The personal residency flag is one of the most important, perhaps the most. Choosing where to plant it can be a major challenge, as it often involves not only a financial investment but a personal one. I have already covered in details the most popular residency programs (see the “Countries” page in the main menu), in this post I cover some of the lesser known.


Lesser known residency opportunities


Andorra is a small European country, nestled between France and Spain. It is a favourite for those who like to ski, mountain bike and hike. While not a true tax haven, it has some of the lowest rates (0-10%) in Europe along with one of the most generous exemptions (24000 EUR to 40000 EUR). Acquiring residency is as easy as registering a local company and contributing 3000 EUR into its share capital account. As a local resident, you are covered by the Andorran, Spanish and French healthcare system (a social security monthly fee may apply). You are also covered by the Andorran pension system (subject to a minimum stay). A great benefit of residing in Andorra is the Andorran Holding Company regime. Under the regime, devidends received from non-resident entities are exempt. This means that you can remit profits from your overseas companies tax-free, if properly structured. For more details, check out Jase Rodley’s guide on living in Andorra.



Bolivia is a rather large South American country located high up in the Andes. It is one of the world’s most beautiful countries, with stunning mountain scenery, lush jungles and out of this world salt flats. That said, it is no easy place to live and remains one of the continent’s most impoverished nations. Residency-wise, Bolivia has one of the easiest programs with the main requirement being the ability to prove that you will continue receiving a steady stream of income, large enough for you to live in the country, after your move. Depending on where you apply, this ranges from 300-500 USD per month. Once residency is approved, there is no requirement to spend any time in the country, no requirement to pay any taxes or setup a local company. As long as you have the resident permit, you are a resident (as far as Bolivia is concerned anyway). After two years, you can apply for permanent residency. After three years, citizenship. Best of all, Bolivia is a territorial taxation country. It also is a member of UNASUR and this means that as a citizen, you gain access to nearly every South American countries (they now have “semi” freedom of movement).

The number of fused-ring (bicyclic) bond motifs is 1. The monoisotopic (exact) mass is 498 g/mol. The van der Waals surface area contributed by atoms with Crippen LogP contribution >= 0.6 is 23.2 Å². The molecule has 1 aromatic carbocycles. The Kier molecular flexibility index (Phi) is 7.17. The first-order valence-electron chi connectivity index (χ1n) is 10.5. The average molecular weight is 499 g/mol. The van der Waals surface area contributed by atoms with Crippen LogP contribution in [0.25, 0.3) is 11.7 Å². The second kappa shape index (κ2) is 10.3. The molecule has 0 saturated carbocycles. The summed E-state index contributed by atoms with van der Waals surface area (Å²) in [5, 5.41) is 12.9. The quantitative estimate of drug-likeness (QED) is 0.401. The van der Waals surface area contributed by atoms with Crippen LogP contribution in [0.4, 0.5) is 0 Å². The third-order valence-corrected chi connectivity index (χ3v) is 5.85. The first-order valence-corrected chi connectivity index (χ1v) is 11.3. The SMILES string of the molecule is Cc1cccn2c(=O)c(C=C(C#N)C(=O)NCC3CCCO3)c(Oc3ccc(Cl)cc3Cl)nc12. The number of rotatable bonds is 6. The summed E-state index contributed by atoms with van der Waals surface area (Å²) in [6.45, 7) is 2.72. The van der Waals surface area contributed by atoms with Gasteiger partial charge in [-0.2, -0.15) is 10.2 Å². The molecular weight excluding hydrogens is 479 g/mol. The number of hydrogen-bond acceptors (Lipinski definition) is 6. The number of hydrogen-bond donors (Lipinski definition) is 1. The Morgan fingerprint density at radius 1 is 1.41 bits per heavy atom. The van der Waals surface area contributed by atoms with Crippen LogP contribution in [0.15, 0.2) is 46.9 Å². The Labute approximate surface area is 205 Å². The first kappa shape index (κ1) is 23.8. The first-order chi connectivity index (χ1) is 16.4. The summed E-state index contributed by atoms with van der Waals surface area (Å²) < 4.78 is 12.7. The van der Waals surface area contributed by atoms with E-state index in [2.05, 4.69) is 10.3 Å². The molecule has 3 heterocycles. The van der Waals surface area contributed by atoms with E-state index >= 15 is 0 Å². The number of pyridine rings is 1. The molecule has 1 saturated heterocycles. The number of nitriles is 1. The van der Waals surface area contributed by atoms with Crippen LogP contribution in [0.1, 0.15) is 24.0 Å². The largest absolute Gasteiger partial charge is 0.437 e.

Botswana is a country located in the southern portion of the African continent. It is famous for its wildlife, the Kalahari desert and for being one of the continent’s most stable and least corrupt democracies. The way Botswana’s residency program works is simple: you register a local company and contribute 40000-50000 USD to it (the money can be used to cover future business expenses). You then become eligible to apply for a renewable resident permit. Botswana is a territorial taxation country and is well positioned to take advantage of the continent’s growth. This opportunity is not for everyone, obviously, but still interesting.



Macau is a Special Administrative Region of China, located at the mouth of the Pearl river delta (right next to Hong Kong). What few people know is that it is quite easy to become a Macau resident. All you have to do is register a local company (not an offshore company), pay the minimum share capital and then use the company to sponsor your work visa (as manager). As long as your salary is reasonable and your business activities verifiable, your chances of being approved are good. Here is where things get interesting: local companies with annual revenue below 500000 MOP (a little over 60000 USD) are exempted from the audit requirement as well as the corporate income tax. While this may sound low, remember that the Macau company is only meant to be used to qualify for residency and should not be used as your main active company. It is thus easy to stay below the 500000 MOP threshold by using it for only a few things and avoid paying taxes altogether. Speaking of taxes, Macau is a territorial taxation country and this means that income received from abroad is usually exempt. Having a valid resident card is all that is needed in order to qualify as a Macau tax resident, there is no minimum time requirement.


St Helena

St Helena is a small island located in the Atlantic Ocean, off the western coast of Africa. It is a British Overseas Territory and is famous for having served as Napoleon’s place of exile. Acquiring residency in St Helena is not difficult, as long as you “fit” what the local immigration authorities have in mind in terms of desirability (language, economic status, background etc). It is a small community so everything can be somewhat flexible especially as it is very easy to reach out to the people in charge. St Helena has a territorial taxation system and as such, foreign sourced income is usually exempt. Best of all, you only have to spend 90 days on the island every year in order to qualify as tax resident. Certainly an interesting opportunity for those who would like to spend a few months every year in a very different environment.



Plenty of other opportunities exist, especially for those with an adventurous spirit. Angola, for example, is a territorial taxation country with an interesting residency program (by investment). Antigua, the Bahamas and St Kitts are true tax havens and residency can easily be acquired by first becoming a Dominica citizen (using the economic citizenship program and then CARICOM’s freedom of movement). St Barts, a French island in the Caribbean, does not have any income tax. While expensive to live in, it is easy for EU citizens to relocate to the island.